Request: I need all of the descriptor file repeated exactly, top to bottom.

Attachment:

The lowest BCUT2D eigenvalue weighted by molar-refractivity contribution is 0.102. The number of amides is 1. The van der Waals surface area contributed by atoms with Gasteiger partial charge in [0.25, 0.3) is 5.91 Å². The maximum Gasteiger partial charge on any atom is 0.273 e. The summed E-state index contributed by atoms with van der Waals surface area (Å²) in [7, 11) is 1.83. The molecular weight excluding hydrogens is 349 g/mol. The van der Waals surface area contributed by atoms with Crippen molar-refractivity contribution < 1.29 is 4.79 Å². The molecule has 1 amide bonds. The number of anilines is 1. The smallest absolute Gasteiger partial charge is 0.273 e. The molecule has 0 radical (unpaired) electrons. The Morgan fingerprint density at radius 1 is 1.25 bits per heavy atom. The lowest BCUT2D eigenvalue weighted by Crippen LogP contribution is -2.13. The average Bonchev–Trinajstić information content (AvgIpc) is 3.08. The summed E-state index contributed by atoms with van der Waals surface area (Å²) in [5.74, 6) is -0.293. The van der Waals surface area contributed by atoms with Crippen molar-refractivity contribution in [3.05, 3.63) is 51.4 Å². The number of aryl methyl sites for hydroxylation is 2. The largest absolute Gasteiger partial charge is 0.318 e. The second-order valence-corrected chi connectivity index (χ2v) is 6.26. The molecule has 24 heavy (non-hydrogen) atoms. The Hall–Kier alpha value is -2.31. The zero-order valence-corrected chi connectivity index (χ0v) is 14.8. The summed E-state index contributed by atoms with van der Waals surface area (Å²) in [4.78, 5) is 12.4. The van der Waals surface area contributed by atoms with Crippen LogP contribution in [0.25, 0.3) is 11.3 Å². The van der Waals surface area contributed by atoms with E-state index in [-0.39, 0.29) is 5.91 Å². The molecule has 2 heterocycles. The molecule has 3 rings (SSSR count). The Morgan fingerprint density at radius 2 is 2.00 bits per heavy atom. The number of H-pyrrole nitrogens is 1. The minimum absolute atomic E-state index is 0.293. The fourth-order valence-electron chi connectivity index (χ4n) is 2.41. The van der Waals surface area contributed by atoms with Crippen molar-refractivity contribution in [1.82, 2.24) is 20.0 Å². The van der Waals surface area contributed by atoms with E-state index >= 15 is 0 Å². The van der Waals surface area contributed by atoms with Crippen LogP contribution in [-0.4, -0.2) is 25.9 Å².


The lowest BCUT2D eigenvalue weighted by molar-refractivity contribution is 0.102. The number of amides is 1. The van der Waals surface area contributed by atoms with Gasteiger partial charge in [0.25, 0.3) is 5.91 Å². The maximum Gasteiger partial charge on any atom is 0.273 e. The summed E-state index contributed by atoms with van der Waals surface area (Å²) in [7, 11) is 1.83. The molecular weight excluding hydrogens is 349 g/mol. The van der Waals surface area contributed by atoms with Crippen molar-refractivity contribution < 1.29 is 4.79 Å². The molecule has 1 amide bonds. The number of anilines is 1. The smallest absolute Gasteiger partial charge is 0.273 e. The molecule has 0 radical (unpaired) electrons. The Morgan fingerprint density at radius 1 is 1.25 bits per heavy atom. The lowest BCUT2D eigenvalue weighted by Crippen LogP contribution is -2.13. The average Bonchev–Trinajstić information content (AvgIpc) is 3.08. The summed E-state index contributed by atoms with van der Waals surface area (Å²) in [5.74, 6) is -0.293. The van der Waals surface area contributed by atoms with Crippen molar-refractivity contribution in [3.05, 3.63) is 51.4 Å². The number of aryl methyl sites for hydroxylation is 2. The largest absolute Gasteiger partial charge is 0.318 e. The second-order valence-corrected chi connectivity index (χ2v) is 6.26. The molecule has 24 heavy (non-hydrogen) atoms. The Hall–Kier alpha value is -2.31. The zero-order valence-corrected chi connectivity index (χ0v) is 14.8. The summed E-state index contributed by atoms with van der Waals surface area (Å²) in [4.78, 5) is 12.4. The van der Waals surface area contributed by atoms with Crippen LogP contribution in [0.25, 0.3) is 11.3 Å². The van der Waals surface area contributed by atoms with E-state index in [-0.39, 0.29) is 5.91 Å². The molecule has 2 heterocycles. The molecule has 3 rings (SSSR count). The Morgan fingerprint density at radius 2 is 2.00 bits per heavy atom. The number of H-pyrrole nitrogens is 1. The minimum absolute atomic E-state index is 0.293. The fourth-order valence-electron chi connectivity index (χ4n) is 2.41. The van der Waals surface area contributed by atoms with Crippen molar-refractivity contribution in [1.82, 2.24) is 20.0 Å². The van der Waals surface area contributed by atoms with E-state index >= 15 is 0 Å². The van der Waals surface area contributed by atoms with Crippen LogP contribution in [-0.4, -0.2) is 25.9 Å².